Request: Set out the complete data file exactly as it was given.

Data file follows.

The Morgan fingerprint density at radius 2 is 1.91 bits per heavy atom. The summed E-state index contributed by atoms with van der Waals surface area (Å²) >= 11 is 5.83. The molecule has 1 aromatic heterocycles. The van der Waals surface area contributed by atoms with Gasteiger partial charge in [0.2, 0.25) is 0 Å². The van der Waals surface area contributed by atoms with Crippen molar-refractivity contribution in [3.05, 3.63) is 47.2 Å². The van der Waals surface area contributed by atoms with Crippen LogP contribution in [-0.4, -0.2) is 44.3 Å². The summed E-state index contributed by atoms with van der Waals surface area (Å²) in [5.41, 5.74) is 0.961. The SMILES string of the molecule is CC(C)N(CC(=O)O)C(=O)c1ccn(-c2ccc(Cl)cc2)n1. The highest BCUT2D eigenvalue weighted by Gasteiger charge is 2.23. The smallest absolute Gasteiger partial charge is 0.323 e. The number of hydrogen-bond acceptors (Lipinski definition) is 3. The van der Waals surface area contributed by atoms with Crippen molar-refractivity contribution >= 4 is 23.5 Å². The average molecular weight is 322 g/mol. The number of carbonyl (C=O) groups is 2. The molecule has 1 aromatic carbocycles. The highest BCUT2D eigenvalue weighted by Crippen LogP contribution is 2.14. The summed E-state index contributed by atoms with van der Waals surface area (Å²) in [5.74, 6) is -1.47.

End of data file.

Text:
The Morgan fingerprint density at radius 2 is 1.91 bits per heavy atom. The summed E-state index contributed by atoms with van der Waals surface area (Å²) >= 11 is 5.83. The molecule has 1 aromatic heterocycles. The van der Waals surface area contributed by atoms with Gasteiger partial charge in [0.2, 0.25) is 0 Å². The van der Waals surface area contributed by atoms with Crippen molar-refractivity contribution in [3.05, 3.63) is 47.2 Å². The van der Waals surface area contributed by atoms with Crippen LogP contribution in [-0.4, -0.2) is 44.3 Å². The summed E-state index contributed by atoms with van der Waals surface area (Å²) in [5.41, 5.74) is 0.961. The SMILES string of the molecule is CC(C)N(CC(=O)O)C(=O)c1ccn(-c2ccc(Cl)cc2)n1. The highest BCUT2D eigenvalue weighted by Gasteiger charge is 2.23. The smallest absolute Gasteiger partial charge is 0.323 e. The number of hydrogen-bond acceptors (Lipinski definition) is 3. The van der Waals surface area contributed by atoms with Crippen molar-refractivity contribution >= 4 is 23.5 Å². The average molecular weight is 322 g/mol. The number of carbonyl (C=O) groups is 2. The molecule has 1 aromatic carbocycles. The highest BCUT2D eigenvalue weighted by Crippen LogP contribution is 2.14. The summed E-state index contributed by atoms with van der Waals surface area (Å²) in [5.74, 6) is -1.47.